Commentary by Fr. Jesús Fernández on the Gospel of Sunday, November 3 (Lk 19, 1-10)

Today’s Gospel puts us in touch with Christ’s call to each one of us. Zacchaeus was despised because he collected taxes for the Roman Empire, but at the same time he was rich. He wants to see Christ, but since he was short and there were so many people, he climbed a tree called sycamore to see him better. Christ sees him, calls him and asks him to come and eat at his house. He hastened down and greeted him with joy.

Christ wants to go eat at the home of someone who is considered a sinner. Zacchaeus understood what Christ is asking of him: to share his goods with the underprivileged and if he has ever deceived people, to repair them by giving four times more than he deceived. It is about sharing and giving as much as possible. It is Christ who takes the initiative. How could Zacchaeus imagine that Christ would ask him to come down and go to his house? This is Christ’s great mercy on sinners. Christ had to stay at home. From this encounter comes a great joy and happiness.

Zaccheus is cheerful as the crowd insults him. Christ comes to save what was lost. Christ gives himself totally to Zacchaeus, wanting to enter his house.
Do we hear as Zacchaeus the call of Christ who wants to eat with us? He wants to live, to live with you and me, in an intimate and delicate way.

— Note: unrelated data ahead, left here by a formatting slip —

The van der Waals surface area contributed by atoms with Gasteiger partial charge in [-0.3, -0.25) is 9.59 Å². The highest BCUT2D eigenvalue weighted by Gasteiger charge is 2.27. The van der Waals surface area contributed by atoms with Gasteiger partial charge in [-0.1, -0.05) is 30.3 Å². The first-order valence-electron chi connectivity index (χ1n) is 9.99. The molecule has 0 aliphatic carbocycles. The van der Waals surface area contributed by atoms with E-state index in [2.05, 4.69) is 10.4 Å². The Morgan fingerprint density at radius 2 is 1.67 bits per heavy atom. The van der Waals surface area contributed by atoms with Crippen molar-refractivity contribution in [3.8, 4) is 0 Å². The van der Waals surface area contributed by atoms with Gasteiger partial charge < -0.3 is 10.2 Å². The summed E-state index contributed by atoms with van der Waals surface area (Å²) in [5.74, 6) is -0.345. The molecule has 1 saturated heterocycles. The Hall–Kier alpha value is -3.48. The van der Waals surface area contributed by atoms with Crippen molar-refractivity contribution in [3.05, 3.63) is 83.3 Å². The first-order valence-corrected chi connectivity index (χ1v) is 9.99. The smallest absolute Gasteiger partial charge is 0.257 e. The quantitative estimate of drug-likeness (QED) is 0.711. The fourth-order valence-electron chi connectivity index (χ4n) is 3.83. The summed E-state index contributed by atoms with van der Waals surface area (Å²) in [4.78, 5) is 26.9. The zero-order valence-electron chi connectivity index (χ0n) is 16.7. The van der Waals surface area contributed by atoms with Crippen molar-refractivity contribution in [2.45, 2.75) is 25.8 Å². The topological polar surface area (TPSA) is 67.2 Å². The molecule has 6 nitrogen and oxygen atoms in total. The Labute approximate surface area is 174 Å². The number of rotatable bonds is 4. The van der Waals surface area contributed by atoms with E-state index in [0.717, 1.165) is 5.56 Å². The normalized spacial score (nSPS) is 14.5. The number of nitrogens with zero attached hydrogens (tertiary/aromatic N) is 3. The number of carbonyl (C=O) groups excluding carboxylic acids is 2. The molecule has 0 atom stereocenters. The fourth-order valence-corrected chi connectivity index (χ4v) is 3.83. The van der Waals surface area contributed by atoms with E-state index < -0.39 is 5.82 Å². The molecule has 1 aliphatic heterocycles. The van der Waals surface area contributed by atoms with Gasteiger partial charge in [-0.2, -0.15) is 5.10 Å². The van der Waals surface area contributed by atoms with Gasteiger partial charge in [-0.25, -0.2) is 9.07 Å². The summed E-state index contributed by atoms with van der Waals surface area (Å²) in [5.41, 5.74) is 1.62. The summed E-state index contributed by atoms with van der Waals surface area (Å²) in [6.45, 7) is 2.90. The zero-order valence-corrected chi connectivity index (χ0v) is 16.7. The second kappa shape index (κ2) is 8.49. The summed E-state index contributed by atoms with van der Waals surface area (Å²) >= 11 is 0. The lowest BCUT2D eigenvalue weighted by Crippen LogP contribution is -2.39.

In St. John we read: ‘If anyone loves me, my Father and I will come to him and make our home in him’ (Jn 14:23). These words are equivalent to what Revelation says: ‘I am at the door and knock; if anyone hears my voice and opens the door for me, I will come into his house and have supper with him and he with me (Rev 3:20).

It is the desire of Christ, who is willing to give his life for each one of us. Christ touches the innermost part of our spirit. He knows us, with our sins, weaknesses and miseries. Nothing stops him from living with us in the Eucharist and in continuous prayer. Prayer in silence and in the intimacy of home, even for a minute, opens our hearts so that he may enter, no matter how sinful we may be. It is only necessary that we repent.


The love of the Father transforms our lives. The world has good things to offer you, as long as you do not become a slave to it. The great struggle you are facing is not to despise anything, but to get your authenticity as a child of our Heavenly Father. You are the beloved of the Father. This truth will allow you to get away from so many distractions that confuse you, endangering your intimate life with Christ.

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